McDonald’s Will End AI Drive-Thru Partnership With IBM

Pradip Maheshwari
McDonald's Will End AI Drive-Thru Partnership With IBM

McDonald’s Corporation has announced it will terminate its highly publicized partnership with tech giant IBM to deploy artificial intelligence (AI) enabled voice recognition software at its drive-thru windows across the United States.

The pivotal decision comes after a tumultuous two-year pilot program that was beset by a litany of customer complaints citing frequent order errors, misunderstandings caused by the AI’s inability to comprehend accents and speech patterns, and extended wait times as drive-thru attendants struggled to resolve the ensuing confusion.

“While the premise of AI-assisted voice ordering showed promise, the reality failed to meet our rigorous standards for delighting customers with hot, accurate orders delivered at the speed of modern convenience,” said McDonald’s CEO Chris Kempczinski in a terse statement. “We owe it to our valued guests to constantly innovate, but not at the expense of the exceptional service experience they’ve come to expect from McDonald’s.”

The strategic reversal marks a sobering reality check for the hype around AI adoption across consumer industries. Despite its potential, the embryonic natural language processing technology proved no match for the complexities of real-world speech and the dizzying array of menu customizations customers routinely request.

“They couldn’t get my order right no matter how carefully I enunciated,” griped longtime McDonald’s customer Janice Wheeler of Des Moines, Iowa. “I’d ask for no onions, and sure enough, onions all over the place. Made me long for the old days of just talking to a real person.”

Under the partnership announced in 2021, McDonald’s and IBM collaborated to develop and deploy a proprietary AI engine to transcribe drive-thru orders at a subset of McDonald’s locations across several states. The AI, trained on massive datasets of past drive-thru audio, was intended to boost order accuracy while alleviating staffing shortages that have plagued the entire service industry.

Experts say the drive-thru use case proved an overly ambitious first test for the fledgling voice AI technology, which struggles with background noise, regional dialects, speech patterns and the open-ended complexities of customized ordering not found in more narrow AI applications like voice assistants.

“Ordering a McDonald’s meal involves so many variable menu choices and substitutions that it really pushes the boundaries of what today’s voice AI can handle seamlessly and accurately,” explained Jeremy Achin, CEO of the Q-Lingual voice computing consultancy. “Just accent alone can be a huge challenge, never mind mumbling, slurring, or the cacophony of other audio getting mixed in from the drive-thru environment itself.”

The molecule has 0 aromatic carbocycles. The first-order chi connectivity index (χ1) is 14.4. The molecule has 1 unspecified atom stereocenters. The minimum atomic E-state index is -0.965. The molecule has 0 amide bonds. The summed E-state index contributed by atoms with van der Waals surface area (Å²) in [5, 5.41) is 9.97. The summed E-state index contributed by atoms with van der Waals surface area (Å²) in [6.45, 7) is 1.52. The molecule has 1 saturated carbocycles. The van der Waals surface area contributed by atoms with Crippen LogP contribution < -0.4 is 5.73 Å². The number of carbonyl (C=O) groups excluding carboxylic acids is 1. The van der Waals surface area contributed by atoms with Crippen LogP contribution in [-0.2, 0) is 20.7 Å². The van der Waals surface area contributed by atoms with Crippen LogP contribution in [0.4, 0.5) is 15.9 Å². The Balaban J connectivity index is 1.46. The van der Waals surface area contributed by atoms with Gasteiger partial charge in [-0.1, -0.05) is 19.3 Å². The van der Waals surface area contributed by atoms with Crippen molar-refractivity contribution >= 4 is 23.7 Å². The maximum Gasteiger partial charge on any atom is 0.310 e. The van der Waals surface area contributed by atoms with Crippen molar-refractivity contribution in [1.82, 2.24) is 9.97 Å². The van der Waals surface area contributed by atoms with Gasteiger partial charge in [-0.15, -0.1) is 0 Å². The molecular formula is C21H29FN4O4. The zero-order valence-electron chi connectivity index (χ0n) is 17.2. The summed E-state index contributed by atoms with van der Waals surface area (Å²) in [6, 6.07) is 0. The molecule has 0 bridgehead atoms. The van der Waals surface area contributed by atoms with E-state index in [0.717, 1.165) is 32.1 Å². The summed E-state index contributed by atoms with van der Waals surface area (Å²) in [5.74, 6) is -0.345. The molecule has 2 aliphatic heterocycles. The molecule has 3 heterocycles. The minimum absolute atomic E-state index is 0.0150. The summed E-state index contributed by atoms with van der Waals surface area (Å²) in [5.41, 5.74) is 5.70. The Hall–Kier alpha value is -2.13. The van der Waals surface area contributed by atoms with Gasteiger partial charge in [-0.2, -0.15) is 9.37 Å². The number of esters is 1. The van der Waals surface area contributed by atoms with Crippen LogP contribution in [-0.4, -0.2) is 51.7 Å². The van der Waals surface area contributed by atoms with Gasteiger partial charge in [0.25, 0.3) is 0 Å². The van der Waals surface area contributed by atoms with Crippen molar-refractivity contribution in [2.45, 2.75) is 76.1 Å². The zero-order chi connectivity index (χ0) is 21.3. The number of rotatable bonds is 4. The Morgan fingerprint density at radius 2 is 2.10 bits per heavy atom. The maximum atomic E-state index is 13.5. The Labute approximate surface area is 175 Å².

The rocky AI rollout also underscores the challenges McDonald’s and its franchisees face in regard to hiring and training workers amid the tight labor market. Many franchisees hoped the new voice AI system would help reduce staffing headaches, only to find themselves dedicating more labor hours to resolving order errors and ensuring quality control.

“It was more trouble than it was worth,” admitted Ron Phelps, who operates six McDonald’s franchises in the Kansas City area where the new technology was deployed last year. “We had to keep crew on hand to constantly monitor the AI orders and make corrections. The costs negated any labor savings, and we started losing sales from frustrated, hangry customers who just couldn’t get their meal right.”

While the company touted hundreds of millions in annualized cost savings potential if the system worked as intended, the bungled rollout now leaves McDonald’s on the hook for sunk investments into customizing the IBM voice AI platform as well as upgraded drive-thru hardware and telecom infrastructure to support the AI ordering workflow.

Still, the leadership team insists the company remains committed to exploring advanced technologies to optimize restaurant operations and the consumer experience over the long term. McDonald’s stated it will initiate an evaluation process later this year to identify alternative, enterprise-grade voice AI partners and solutions to potentially deploy at scale down the road.

“AI is going to transform our industry, there’s no denying that,” avowed Kempczinski in an internal memo to employees and franchisees announcing the reversal. “But we have to get it right and apply it pragmatically. Our customers deserve not just innovation for innovation’s sake, but solutions that genuinely raise the bar on convenience and satisfaction.”

The company also hinted that voice ordering may ultimately take a back seat to other AI and automation initiatives focused on streamlining back-of-house kitchen operations and food production in the nearer term.

As the AI dust settles at McDonald’s drive-thrus nationwide, only one thing seems certain – humans will keep taking your order, at least for now. And many customers seem just fine with that timeless tradition continuing to reign, at least until AI can truly comprehend all their culinary cravings with pixel-perfect precision.

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